Right now, the hottest real estate trend in the United States is accessory dwelling units. They’re more commonly known as mother-in-law apartments, granny flats, or even ADUs for short. The accessory dwelling unit (ADU), often referred to as a granny flat, and the single-and two-family home form the backbone of Main Street. Their basic construction methods and development patterns have shaped American housing and cities for more than three centuries.
How much does an ADU cost?
There is no simple answer to the question, "How much does an ADU cost?" The price of an ADU depends on many factors including size, location, construction type, and local regulations. As a rule of thumb, you can expect to pay between $15-$60 per square foot for an ADU. When it comes to the total cost of an ADU project, that will depend on how much work you do yourself or hire someone to do for you.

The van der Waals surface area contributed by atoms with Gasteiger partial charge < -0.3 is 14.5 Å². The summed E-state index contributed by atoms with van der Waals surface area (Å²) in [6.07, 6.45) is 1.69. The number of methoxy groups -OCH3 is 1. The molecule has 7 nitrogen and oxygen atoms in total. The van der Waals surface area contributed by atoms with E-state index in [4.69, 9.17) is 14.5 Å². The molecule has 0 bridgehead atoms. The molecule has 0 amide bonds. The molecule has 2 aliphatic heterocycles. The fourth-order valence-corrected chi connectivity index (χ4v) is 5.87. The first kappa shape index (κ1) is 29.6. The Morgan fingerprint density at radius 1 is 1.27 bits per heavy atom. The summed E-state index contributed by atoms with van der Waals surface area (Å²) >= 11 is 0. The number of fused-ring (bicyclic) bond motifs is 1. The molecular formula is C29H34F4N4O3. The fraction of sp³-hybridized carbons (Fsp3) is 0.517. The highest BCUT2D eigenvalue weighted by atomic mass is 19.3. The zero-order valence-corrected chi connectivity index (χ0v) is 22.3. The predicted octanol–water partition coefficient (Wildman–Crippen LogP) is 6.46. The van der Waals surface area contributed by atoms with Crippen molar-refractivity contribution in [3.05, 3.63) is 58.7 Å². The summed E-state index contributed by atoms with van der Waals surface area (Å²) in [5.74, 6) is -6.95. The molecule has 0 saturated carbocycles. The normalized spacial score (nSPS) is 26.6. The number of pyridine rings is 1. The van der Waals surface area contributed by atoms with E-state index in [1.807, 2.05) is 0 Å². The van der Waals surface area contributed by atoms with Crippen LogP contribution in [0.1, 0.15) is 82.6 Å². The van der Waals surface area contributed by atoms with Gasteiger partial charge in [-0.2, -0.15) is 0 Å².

For example, if you're hiring a contractor to build your new home addition, they will charge more if they do some of the work for you. For example, if your contractor builds framing and siding, but you put up the drywall and electrical connections, then your total cost will be less than someone who hires a contractor to build everything. But what about permits? That's where things get complicated. The good news is permits are one-time costs; once it's paid your permit will be good for as many additions as you want. The bad news is that the price of a permit changes depending on where you live and what plans your city requires
There are three basic steps to using an ADU cost calculator:
1. Determine the value of your home if you were to sell it without an ADU.
2. Subtract the value of the ADU from your home's value without the ADU (this is known as "incremental sales price") to determine what you can make on your investment.
3. Divide the amount you can make on the investment by how much it costs to construct the ADU to figure out how long it will take for your investment to pay for itself (your return on investment, or ROI).
ADUs (Accessory Dwelling Units) are changing the housing market. While it isn’t quite legal to build an ADU in every city and town, there are still quite a few cities and towns where building a backyard cottage is an option for a homeowner.